Title banner picture of the article Setting Up Floor Time with your Guinea Pig showing guinea pig with blushed cheek and heart illustration

How to Set Up Floor Time with your Guinea Pigs with Less Accidents

Floor time is very important to a guinea pig’s health. Many piggy parents have asked me through DMs many questions about guinea pig’s having floor time. The truth is, it’s a lot more important than you think. Imagine being in a closed space for a long period of time. This can be very detrimental to your guinea pig’s health for many reasons.

Floor Time with Guinea Pigs

Ideally, guinea pigs should have floor time everyday for at least 1 hour if your guinea pig is not a free-roaming guinea pig like my Tofu and Dumpling.

Having floor time will not only be great for your guinea pig’s physical health, but it will keep them stimulated. When setting up, it is a good idea to make sure your piggies are on a soft surface and prevent your floors with GuineaDad Liners.

What fun is it if it's just floor? To spruce up some fun, be sure to refer to this article to make the experience fun for both you and the guinea pigs. The article illustrates some fun activities that you can do with your piggies. 

I let my guinea pigs (Tofu and Dumpling) free roam between two rooms. I do this so they feel free and exercise through out the day. Many guinea pig owners ask me, “how do you prevent guinea pigs from peeing on the floor?”

Below are the infographics of heatmap are three tips to prevent guinea pigs from peeing or pooping on the carpet and floor during floor time. 

A Guide to Guinea Pig Floor Time

First tip is to remove legs from couches, sofa, cabinets, or any furniture, if you can. This will prevent your guinea pigs from crawling under them. While you are at it, try to remove any electrical wires (yes, your iPhone chargers too). 

Second, push furniture tightly against the wall so that there are no dark or narrow places.

Lastly, place GuineaDad Liners under the furniture in the floor time space to protect your floor and carpet. 

3 Tips for Guinea Pig Floor Time

Once you set up their floor time with the above tips in mind, it should be fun and comfortable for your piggies to play in and also easier for you to clean up!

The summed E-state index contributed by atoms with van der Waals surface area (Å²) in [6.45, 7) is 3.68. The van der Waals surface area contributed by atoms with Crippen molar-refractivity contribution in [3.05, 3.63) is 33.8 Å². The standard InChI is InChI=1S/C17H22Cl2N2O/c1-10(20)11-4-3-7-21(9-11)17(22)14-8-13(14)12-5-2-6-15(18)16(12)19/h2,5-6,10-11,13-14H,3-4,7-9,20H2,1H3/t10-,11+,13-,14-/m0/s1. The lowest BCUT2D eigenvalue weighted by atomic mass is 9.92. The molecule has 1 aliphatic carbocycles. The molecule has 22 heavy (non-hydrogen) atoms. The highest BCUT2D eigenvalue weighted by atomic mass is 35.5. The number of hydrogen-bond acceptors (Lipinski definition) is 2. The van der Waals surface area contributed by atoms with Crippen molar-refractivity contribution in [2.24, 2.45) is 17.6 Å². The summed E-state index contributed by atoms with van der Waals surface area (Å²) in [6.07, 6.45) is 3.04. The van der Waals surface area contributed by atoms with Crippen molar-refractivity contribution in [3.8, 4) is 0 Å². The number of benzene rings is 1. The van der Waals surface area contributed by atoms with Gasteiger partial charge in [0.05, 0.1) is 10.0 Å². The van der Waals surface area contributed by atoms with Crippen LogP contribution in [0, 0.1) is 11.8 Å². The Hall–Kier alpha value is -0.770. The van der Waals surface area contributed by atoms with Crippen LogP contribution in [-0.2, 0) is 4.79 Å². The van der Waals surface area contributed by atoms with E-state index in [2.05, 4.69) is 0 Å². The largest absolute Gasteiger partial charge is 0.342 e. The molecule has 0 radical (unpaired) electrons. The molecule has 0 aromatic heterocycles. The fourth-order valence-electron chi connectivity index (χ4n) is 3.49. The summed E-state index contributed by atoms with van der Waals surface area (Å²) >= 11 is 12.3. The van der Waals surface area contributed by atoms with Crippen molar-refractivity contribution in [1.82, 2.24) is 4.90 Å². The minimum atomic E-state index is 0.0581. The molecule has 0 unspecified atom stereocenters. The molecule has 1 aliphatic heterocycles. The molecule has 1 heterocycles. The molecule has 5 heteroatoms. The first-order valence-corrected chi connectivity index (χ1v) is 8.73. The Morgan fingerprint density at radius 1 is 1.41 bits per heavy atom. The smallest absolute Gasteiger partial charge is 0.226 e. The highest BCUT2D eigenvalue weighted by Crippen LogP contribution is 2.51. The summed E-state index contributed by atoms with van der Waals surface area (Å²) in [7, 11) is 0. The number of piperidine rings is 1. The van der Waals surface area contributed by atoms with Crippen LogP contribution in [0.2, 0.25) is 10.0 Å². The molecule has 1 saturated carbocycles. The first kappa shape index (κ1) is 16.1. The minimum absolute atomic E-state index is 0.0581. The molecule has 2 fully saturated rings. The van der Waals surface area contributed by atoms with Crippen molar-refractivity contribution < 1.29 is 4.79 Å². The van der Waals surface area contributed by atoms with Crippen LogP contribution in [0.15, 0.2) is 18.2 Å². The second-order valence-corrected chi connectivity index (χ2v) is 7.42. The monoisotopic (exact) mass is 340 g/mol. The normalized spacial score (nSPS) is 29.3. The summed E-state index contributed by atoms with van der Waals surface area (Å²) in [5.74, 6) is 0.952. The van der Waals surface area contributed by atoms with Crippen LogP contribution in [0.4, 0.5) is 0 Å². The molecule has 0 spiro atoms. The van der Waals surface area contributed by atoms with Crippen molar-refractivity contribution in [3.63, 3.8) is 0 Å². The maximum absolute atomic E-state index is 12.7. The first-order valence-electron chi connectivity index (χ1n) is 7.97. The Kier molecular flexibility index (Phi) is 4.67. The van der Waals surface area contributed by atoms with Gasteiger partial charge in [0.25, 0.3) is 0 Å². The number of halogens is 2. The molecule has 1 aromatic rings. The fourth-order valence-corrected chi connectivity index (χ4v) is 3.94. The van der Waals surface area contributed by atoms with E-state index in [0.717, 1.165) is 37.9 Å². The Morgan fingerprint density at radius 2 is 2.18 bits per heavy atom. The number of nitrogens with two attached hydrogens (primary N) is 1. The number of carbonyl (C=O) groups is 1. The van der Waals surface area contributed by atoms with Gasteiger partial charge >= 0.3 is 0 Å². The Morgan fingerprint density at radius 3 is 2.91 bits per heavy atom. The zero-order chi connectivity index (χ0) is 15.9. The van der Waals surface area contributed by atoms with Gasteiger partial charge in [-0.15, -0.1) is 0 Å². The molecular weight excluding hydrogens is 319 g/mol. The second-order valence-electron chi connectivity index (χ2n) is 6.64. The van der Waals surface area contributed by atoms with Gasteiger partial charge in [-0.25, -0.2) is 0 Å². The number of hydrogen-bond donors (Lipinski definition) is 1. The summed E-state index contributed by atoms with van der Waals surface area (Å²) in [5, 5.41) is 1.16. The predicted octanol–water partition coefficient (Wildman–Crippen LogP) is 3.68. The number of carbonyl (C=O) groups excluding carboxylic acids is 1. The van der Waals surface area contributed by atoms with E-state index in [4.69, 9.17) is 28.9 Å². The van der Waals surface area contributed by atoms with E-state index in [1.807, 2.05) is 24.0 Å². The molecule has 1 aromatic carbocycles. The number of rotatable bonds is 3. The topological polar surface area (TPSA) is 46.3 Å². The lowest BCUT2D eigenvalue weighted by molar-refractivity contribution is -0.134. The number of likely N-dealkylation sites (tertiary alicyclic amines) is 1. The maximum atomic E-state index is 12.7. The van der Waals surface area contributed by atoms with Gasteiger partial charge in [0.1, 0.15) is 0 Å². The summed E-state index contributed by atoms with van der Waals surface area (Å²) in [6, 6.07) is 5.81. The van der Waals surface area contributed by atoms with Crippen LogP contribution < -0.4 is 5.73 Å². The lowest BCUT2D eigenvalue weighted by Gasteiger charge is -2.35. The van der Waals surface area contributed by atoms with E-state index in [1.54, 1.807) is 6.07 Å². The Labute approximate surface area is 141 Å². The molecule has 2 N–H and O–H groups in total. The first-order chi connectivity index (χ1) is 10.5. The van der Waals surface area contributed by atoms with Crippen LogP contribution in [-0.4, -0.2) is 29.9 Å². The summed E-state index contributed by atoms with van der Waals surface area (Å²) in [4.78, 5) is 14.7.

Frequently asked questions:

Can guinea pigs walk on tiles and wood floors?

  • They can, but tiles and wooden floors can be too hard and slippery for guinea pigs. It could be especially dangerous when guinea pigs try to run after getting spooked (which happens rather often). It is always recommended to place a non-slippery, soft and waterproof material to protect your guinea pigs and floor such as fleece liners for guinea pigs

Why does my guinea pig not like floor time?

  • Guinea pigs are prey animals and they may feel uncomfortable in unfamiliar and open area. You can help them by placing multiple hiding places (suggestions) through out the floor time space. You could also help them forget about all the worries by providing veggies during the floor time. Here are some tasty treats that could also help your guinea pigs become more comfortable with floor time.

 

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13 comments

Floor time is amazing..never knew my little guy Ollie could gallup..he doesnt ever want to go back to his pen..haha..it helped his poops less impacted too..

Tawney McQueen

Hi Michelle – Our largest pee pad is our 2×2 which measures 27″×27″. You could also use our full size liners, which come in the following sizes:

Midwest: Designed for a Midwest Guinea Habitat, which is ~24″×47″ (61×120cm)
2×4: Designed for a 2×4 C&C, 27″×56″ (69×142cm)
2×3: Designed for a 2×3 C&C, which is ~27″×41″ (69×104cm)

Paula

Thank you for all of your guidance. Your website has been extremely helpful. My guinea pigs run around my bedroom floor. There are no hazards to them, but they create quite a bit of poop and pee. Is there a super large pee pad that I can use to just line my carpet with, and then be able to change it out?

Michelle Fitzpatrick

@Jenifer wow, that’s really awesome! my girls are comfortable with me, but never loved being held. haha and, I usually worry more about the pee more than poop especially with Dumpling who pees on purpose to show her discomfort in any way.

GuineaDad

@Tammie I totally understand. You might have heard this story time to time from our YT videos, but when I first adopted Dumpling from the rescue, Peanut did not get along well with her. But when I started free-roaming in the studio apartment with two separate safe spots (one main cage area, and another area under my computer desk with liner, hay and water), Dumpling always could just run away from Peanut. At first, Peanut would follow Dumpling to pick a fight, but eventually Peanut realized that there is so much space, there is no need to fight for “territory” I am not sure if it will work for your case, but I feel that if there are two “cages” where they can freely travel from one another, it helps. I guess this would only work if the weaker pig understands the hierarchy and would run than fight.

GuineaDad

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